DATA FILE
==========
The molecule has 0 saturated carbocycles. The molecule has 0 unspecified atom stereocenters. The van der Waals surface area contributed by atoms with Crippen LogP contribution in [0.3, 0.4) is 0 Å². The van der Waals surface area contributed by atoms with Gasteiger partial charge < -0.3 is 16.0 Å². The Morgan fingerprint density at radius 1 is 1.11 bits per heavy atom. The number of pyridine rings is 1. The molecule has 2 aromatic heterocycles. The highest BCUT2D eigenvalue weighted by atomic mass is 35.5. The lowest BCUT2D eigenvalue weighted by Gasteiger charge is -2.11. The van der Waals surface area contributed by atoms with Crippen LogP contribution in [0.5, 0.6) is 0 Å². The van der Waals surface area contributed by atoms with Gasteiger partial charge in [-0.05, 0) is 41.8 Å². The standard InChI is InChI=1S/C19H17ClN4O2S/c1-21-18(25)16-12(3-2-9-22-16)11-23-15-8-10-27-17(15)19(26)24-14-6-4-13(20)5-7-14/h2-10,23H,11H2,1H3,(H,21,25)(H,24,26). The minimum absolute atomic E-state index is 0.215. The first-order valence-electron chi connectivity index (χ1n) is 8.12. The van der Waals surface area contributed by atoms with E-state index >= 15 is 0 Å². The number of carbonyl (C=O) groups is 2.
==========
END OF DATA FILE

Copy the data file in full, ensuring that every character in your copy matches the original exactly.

The molecule has 0 saturated carbocycles. The molecule has 0 unspecified atom stereocenters. The van der Waals surface area contributed by atoms with Crippen LogP contribution in [0.3, 0.4) is 0 Å². The van der Waals surface area contributed by atoms with Gasteiger partial charge < -0.3 is 16.0 Å². The Morgan fingerprint density at radius 1 is 1.11 bits per heavy atom. The number of pyridine rings is 1. The molecule has 2 aromatic heterocycles. The highest BCUT2D eigenvalue weighted by atomic mass is 35.5. The lowest BCUT2D eigenvalue weighted by Gasteiger charge is -2.11. The van der Waals surface area contributed by atoms with Crippen LogP contribution in [0.5, 0.6) is 0 Å². The van der Waals surface area contributed by atoms with Gasteiger partial charge in [-0.05, 0) is 41.8 Å². The standard InChI is InChI=1S/C19H17ClN4O2S/c1-21-18(25)16-12(3-2-9-22-16)11-23-15-8-10-27-17(15)19(26)24-14-6-4-13(20)5-7-14/h2-10,23H,11H2,1H3,(H,21,25)(H,24,26). The minimum absolute atomic E-state index is 0.215. The first-order valence-electron chi connectivity index (χ1n) is 8.12. The van der Waals surface area contributed by atoms with E-state index >= 15 is 0 Å². The number of carbonyl (C=O) groups is 2.